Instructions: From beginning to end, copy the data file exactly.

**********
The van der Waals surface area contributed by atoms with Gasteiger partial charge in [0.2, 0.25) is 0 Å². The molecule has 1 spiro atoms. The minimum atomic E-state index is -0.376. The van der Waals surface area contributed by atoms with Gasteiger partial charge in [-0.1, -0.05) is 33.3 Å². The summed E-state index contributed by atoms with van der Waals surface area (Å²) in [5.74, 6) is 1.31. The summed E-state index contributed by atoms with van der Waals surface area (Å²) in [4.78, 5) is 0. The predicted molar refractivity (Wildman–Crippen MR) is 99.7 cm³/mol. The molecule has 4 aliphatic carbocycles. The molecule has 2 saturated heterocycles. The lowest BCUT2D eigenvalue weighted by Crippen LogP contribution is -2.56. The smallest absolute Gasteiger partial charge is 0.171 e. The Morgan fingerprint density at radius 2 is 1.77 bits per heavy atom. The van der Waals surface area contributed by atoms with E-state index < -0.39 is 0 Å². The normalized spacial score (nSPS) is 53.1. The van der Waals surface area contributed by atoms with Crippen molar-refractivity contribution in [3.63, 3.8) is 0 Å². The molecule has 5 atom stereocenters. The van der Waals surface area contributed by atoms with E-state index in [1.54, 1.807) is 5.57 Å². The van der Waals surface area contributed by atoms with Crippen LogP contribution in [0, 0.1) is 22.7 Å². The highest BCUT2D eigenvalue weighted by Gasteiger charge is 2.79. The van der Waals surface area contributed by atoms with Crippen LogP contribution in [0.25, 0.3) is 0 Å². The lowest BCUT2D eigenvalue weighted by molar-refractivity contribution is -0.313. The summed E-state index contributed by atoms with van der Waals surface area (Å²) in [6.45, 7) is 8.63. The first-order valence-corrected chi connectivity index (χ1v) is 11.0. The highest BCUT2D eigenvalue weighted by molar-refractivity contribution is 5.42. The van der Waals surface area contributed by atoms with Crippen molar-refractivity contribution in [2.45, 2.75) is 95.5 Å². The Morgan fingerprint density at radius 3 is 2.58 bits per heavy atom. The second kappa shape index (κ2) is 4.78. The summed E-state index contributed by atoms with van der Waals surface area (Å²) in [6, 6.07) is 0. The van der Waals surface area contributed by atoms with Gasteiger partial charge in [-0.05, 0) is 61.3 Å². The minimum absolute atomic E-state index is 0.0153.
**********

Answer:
The van der Waals surface area contributed by atoms with Gasteiger partial charge in [0.2, 0.25) is 0 Å². The molecule has 1 spiro atoms. The minimum atomic E-state index is -0.376. The van der Waals surface area contributed by atoms with Gasteiger partial charge in [-0.1, -0.05) is 33.3 Å². The summed E-state index contributed by atoms with van der Waals surface area (Å²) in [5.74, 6) is 1.31. The summed E-state index contributed by atoms with van der Waals surface area (Å²) in [4.78, 5) is 0. The predicted molar refractivity (Wildman–Crippen MR) is 99.7 cm³/mol. The molecule has 4 aliphatic carbocycles. The molecule has 2 saturated heterocycles. The lowest BCUT2D eigenvalue weighted by Crippen LogP contribution is -2.56. The smallest absolute Gasteiger partial charge is 0.171 e. The Morgan fingerprint density at radius 2 is 1.77 bits per heavy atom. The van der Waals surface area contributed by atoms with E-state index < -0.39 is 0 Å². The normalized spacial score (nSPS) is 53.1. The van der Waals surface area contributed by atoms with Crippen molar-refractivity contribution in [3.63, 3.8) is 0 Å². The molecule has 5 atom stereocenters. The van der Waals surface area contributed by atoms with E-state index in [1.54, 1.807) is 5.57 Å². The van der Waals surface area contributed by atoms with Crippen LogP contribution in [0, 0.1) is 22.7 Å². The highest BCUT2D eigenvalue weighted by Gasteiger charge is 2.79. The van der Waals surface area contributed by atoms with Crippen LogP contribution in [0.25, 0.3) is 0 Å². The lowest BCUT2D eigenvalue weighted by molar-refractivity contribution is -0.313. The summed E-state index contributed by atoms with van der Waals surface area (Å²) in [6.45, 7) is 8.63. The first-order valence-corrected chi connectivity index (χ1v) is 11.0. The highest BCUT2D eigenvalue weighted by molar-refractivity contribution is 5.42. The van der Waals surface area contributed by atoms with Crippen molar-refractivity contribution in [2.45, 2.75) is 95.5 Å². The Morgan fingerprint density at radius 3 is 2.58 bits per heavy atom. The second kappa shape index (κ2) is 4.78. The summed E-state index contributed by atoms with van der Waals surface area (Å²) in [6, 6.07) is 0. The van der Waals surface area contributed by atoms with Gasteiger partial charge in [-0.05, 0) is 61.3 Å². The minimum absolute atomic E-state index is 0.0153.